Gulf Pledges to Assist Customers with the Transition to LNG
New England’s Gulf Oil detailed its plans for liquefied natural gas this week, then followed up the announcement with word that it’s opened the first three of four new E85-ethanol fueling stations for drivers on the Massachusetts Turnpike (I-90).
Word of the firm’s 34 LNG tractors broke late this past spring when Gulf senior VP Laura Scott outlined plans for deployment at three company yards at a conference in Pennsylvania (F&F, June 6).
Gulf says it will supply and distribute LNG to customers in the transportation sector and other interested bulk users, “part of the company’s ongoing strategy to diversify its energy offerings and provide the marketplace with a fuel alternative that is cheaper, cleaner, and domestic.”
Big Savings Possible
“The economic benefits are remarkable,” she said. “Fleets that have more than 10 vehicles that use at least 20,000 gallons per year in a ‘return-to-base operation’ can expect to lock in an after-tax internal rate of return in the 20 to 35% range.
“For our own fleet, we locked in a five-year discount against diesel costs to guarantee a significant return on investment.”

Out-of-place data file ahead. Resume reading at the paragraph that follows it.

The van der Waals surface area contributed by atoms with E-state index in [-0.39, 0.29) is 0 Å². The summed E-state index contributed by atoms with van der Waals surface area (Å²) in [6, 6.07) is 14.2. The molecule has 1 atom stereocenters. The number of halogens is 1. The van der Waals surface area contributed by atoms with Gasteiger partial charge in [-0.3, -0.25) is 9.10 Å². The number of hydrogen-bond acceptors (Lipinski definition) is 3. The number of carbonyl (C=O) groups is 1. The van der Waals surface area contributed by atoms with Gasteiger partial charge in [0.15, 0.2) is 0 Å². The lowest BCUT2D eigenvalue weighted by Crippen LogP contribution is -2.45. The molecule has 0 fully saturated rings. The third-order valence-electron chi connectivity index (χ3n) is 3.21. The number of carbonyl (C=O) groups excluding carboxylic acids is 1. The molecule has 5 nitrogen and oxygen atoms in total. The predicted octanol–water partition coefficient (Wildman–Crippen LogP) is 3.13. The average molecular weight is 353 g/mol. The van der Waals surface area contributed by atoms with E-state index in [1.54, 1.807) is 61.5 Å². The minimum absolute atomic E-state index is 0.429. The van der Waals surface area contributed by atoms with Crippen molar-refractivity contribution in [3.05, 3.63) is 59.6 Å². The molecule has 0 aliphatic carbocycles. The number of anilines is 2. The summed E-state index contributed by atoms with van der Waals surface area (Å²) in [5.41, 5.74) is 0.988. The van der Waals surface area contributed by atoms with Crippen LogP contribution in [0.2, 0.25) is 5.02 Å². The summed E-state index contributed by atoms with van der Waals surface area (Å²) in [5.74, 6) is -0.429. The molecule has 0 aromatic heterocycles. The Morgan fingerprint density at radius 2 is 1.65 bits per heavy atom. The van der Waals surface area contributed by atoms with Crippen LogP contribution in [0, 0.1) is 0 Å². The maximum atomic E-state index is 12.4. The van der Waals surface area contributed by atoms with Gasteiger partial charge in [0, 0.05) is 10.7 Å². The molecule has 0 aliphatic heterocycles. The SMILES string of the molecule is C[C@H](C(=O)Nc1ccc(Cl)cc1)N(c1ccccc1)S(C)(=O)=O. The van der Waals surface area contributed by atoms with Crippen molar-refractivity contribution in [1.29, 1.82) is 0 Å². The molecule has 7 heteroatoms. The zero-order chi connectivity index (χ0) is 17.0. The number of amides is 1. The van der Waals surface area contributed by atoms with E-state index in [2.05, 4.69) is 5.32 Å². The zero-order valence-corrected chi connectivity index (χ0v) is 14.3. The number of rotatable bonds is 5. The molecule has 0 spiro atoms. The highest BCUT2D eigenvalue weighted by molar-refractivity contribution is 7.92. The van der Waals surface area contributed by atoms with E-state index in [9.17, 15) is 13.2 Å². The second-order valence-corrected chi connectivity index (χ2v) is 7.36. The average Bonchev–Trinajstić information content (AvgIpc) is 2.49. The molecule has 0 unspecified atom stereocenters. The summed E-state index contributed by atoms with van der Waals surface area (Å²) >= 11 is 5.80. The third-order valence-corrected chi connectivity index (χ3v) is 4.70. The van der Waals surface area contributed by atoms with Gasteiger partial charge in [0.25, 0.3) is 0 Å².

Gulf has deployed Peterbilt 386 trucks with 15-liter engines from Westport Innovations. As reported, they were supplied via McDevitt Trucks, of Tewksbury, Mass.
To foster the overall LNG business in its area, Gulf says it will “assist its fleet customers in all aspects of conversion, including vehicle selection, acquisition, hedging, operations, and regulatory requirements.”
“At Gulf, we believe the most effective way to increase market penetration for natural gas in the transportation sector is for large, centrally-fueled fleets that self-supply to lock in the current spread between natural gas and diesel, which will ensure a return on their investment even if the price of crude oil declines back below $75 per barrel,” Gulf Oil president Ron Sabia says in this week’s announcement.
They Know What They’ll Pay
“They will know on a daily basis what price they are paying and will not need to rely upon a third party’s retail price.”
Scott said in Pennsylvania earlier this year that the price premium for the LNG Peterbilts is approximately $65,000 per vehicle, and that Gulf is looking at maintenance shop retrofit costs that could range anywhere from $125,000 to $750,000 per facility.
Gulf’s new MassPike E85 outlets are fruit of a partnership with the Massachusetts Department of Transportation. The first three are operational, as is Gulf’s first E85 station in Massachusetts, which opened at Logan Airport in 2008.
“No longer does one form of energy serve all of our needs; it is the combination of varied sources with environmental impact in mind that together will frame a stronger foundation for our new energy future,” Sabia said in Gulf’s Thursday release. There are more than 100,000 FFVs – flex-fuel vehicles – registered in Massachusetts, Gulf says.
Gulf Oil info (Warner Communications), Derek Beckwith, 978-526-1960, ext 301; mobile 617-331-3567; [email protected]